6. Ticket resale market
It is now legit to resale tickets to venues, and even make a profit from it. The once illegal act, is now acceptable and you can try to find someone who is reselling Broadway tickets. Typically those who stand out around the theater selling tickets, are looking to make a profit and can really mark them up. If you want to try to get a better deal on tickets, check ads in the paper and other online sources for ticket resells. Sometimes people know they won't be able to make the show ahead of time, and just want to recoup some of what they paid, so they will discount the tickets to avoid losing completely on the deal.
7. Retiree discounts
As you get older, you start seeing the benefits of aging in discounts of all kinds. The Broadway is one place that rewards seniors with senior (retiree) discounts. For those who are ages 62 and older and no longer employed, they can join the TDF (Theatre Development Fund) and qualify for discounted show tickets. You don't have to give up Broadway when you retire due to the expense when you join TDF.
8. Play the lottery
Another way to try to land discounted tickets for a Broadway show is to play the lottery. No, this isn't your state's lottery, but the Broadway ticket lottery. Playing the lottery is similar to trying to score Rush tickets, in that it will require you to show up at the box office first thing when it opens, and there are limited number of tickets available this way. Names are taken for whoever is trying to get the tickets, and a drawing is done just a few hours before curtain time is to take place, which means you have to be flexible and able to make curtain time within a short period of time after getting notice that you won. If you can be, this can be a good way to get great discounts on specific shows. A select number of shows have started offering digital lotteries.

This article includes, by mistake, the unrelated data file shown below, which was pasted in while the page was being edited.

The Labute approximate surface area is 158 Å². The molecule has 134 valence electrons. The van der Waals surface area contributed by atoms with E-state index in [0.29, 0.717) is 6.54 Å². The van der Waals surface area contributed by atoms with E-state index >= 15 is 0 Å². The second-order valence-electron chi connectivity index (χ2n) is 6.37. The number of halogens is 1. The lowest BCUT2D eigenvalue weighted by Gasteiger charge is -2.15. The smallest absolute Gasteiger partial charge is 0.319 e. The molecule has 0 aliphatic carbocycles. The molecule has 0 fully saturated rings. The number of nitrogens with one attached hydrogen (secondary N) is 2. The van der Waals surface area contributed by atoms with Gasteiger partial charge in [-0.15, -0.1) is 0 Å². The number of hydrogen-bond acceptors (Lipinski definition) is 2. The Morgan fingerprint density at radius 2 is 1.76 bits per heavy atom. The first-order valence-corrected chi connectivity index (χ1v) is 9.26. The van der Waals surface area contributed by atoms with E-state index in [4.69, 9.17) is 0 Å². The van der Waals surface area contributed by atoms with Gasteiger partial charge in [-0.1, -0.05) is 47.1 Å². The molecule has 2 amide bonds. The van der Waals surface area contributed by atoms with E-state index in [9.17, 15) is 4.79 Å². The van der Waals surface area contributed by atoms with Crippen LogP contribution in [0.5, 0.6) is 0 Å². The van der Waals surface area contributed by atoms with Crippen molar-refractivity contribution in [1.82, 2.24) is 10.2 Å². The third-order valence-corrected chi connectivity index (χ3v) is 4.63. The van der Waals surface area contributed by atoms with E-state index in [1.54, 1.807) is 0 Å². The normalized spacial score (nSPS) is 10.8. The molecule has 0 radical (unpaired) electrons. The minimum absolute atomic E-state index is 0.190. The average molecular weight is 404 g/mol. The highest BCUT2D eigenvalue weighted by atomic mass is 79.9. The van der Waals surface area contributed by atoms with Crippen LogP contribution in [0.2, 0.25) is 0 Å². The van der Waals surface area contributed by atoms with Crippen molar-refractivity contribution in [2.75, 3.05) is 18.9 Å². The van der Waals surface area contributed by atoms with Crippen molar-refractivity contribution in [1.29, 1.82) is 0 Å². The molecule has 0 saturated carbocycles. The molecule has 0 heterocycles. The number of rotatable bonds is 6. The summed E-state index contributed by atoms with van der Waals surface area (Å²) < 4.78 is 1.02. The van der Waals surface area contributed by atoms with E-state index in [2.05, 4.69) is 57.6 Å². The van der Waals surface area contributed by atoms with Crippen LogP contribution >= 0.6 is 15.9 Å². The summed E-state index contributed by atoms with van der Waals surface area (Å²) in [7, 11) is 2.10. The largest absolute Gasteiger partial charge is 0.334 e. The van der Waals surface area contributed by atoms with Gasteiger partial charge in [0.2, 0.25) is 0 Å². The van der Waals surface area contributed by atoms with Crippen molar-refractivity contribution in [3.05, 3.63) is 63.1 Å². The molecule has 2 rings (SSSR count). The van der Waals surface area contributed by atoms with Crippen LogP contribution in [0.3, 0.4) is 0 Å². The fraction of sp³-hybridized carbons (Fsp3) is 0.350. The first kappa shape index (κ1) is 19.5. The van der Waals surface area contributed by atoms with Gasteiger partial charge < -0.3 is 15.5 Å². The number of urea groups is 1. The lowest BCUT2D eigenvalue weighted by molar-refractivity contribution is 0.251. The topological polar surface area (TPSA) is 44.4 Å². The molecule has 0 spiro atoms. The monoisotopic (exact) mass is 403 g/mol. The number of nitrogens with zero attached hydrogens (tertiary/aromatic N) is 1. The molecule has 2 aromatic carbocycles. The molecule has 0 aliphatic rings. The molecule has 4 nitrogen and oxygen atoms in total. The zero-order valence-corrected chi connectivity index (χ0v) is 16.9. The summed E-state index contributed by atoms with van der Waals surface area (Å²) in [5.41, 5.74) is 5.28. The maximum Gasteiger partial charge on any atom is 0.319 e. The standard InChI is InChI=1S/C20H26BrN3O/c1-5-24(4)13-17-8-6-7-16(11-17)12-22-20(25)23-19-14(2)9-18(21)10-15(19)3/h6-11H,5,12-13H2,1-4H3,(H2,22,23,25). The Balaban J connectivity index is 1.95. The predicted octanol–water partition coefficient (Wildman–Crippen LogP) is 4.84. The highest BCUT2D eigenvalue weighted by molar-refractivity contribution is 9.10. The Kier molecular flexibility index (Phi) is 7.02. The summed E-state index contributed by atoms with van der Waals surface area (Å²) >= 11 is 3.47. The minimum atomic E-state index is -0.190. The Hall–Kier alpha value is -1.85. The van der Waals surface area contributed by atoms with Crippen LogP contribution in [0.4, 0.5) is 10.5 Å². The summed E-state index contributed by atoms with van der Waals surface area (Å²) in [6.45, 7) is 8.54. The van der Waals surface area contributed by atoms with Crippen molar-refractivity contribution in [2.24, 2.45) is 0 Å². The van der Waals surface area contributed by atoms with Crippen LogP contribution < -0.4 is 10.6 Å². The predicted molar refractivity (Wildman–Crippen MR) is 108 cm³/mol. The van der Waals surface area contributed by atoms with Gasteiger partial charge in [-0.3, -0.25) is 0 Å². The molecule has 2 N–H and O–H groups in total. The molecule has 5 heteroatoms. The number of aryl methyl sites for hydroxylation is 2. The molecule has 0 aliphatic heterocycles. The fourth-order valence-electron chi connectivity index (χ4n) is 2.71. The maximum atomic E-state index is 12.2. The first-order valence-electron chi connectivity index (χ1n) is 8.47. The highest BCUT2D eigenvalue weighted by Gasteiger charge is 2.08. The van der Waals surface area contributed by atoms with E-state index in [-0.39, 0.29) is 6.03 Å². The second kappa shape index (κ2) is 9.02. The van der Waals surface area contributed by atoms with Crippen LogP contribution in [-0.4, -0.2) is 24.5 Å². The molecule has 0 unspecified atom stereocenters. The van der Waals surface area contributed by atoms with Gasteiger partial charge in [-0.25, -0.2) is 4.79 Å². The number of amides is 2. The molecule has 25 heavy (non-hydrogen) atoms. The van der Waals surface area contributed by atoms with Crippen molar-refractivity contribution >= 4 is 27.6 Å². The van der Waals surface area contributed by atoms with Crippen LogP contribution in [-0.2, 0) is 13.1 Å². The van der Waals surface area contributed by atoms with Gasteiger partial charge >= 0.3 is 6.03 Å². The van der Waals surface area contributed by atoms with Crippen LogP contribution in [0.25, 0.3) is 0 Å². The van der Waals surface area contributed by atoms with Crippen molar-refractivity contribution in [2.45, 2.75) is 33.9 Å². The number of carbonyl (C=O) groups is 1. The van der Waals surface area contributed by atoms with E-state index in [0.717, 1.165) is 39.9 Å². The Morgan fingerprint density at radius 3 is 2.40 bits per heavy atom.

9. Standing room only
Standing room only tickets are cheap and can be a good way to get your tickets if you really need a good rate, however, obviously standing room only means that you will not be watching the show from a seat, you will be in a section where others who have standing room only tickets will be standing throughout the play. If you don't mind watching the whole production while on your feet, you may find that it is worth it to get the discount. You may not the best seat (or foot room) in the house, but you will get to see the show, and for a lot less than the seated ticket payers.
10. Broadway discount ticket newsletters and websites
Join Broadway newsletters and subscribe to follow different Broadway sites. Many times these will send out notifications on upcoming show promotional discounts, and when you purchase tickets through them, you will on average, get your tickets for anywhere between 25-50% off regular ticket prices - a substantial savings. This means that on average, you will pay about $85-$110 per ticket, which can definitely be worth the time signing up and following different Broadway discount ticket sites.
Written by Maria McCutchen
Read more posts by Maria McCutchen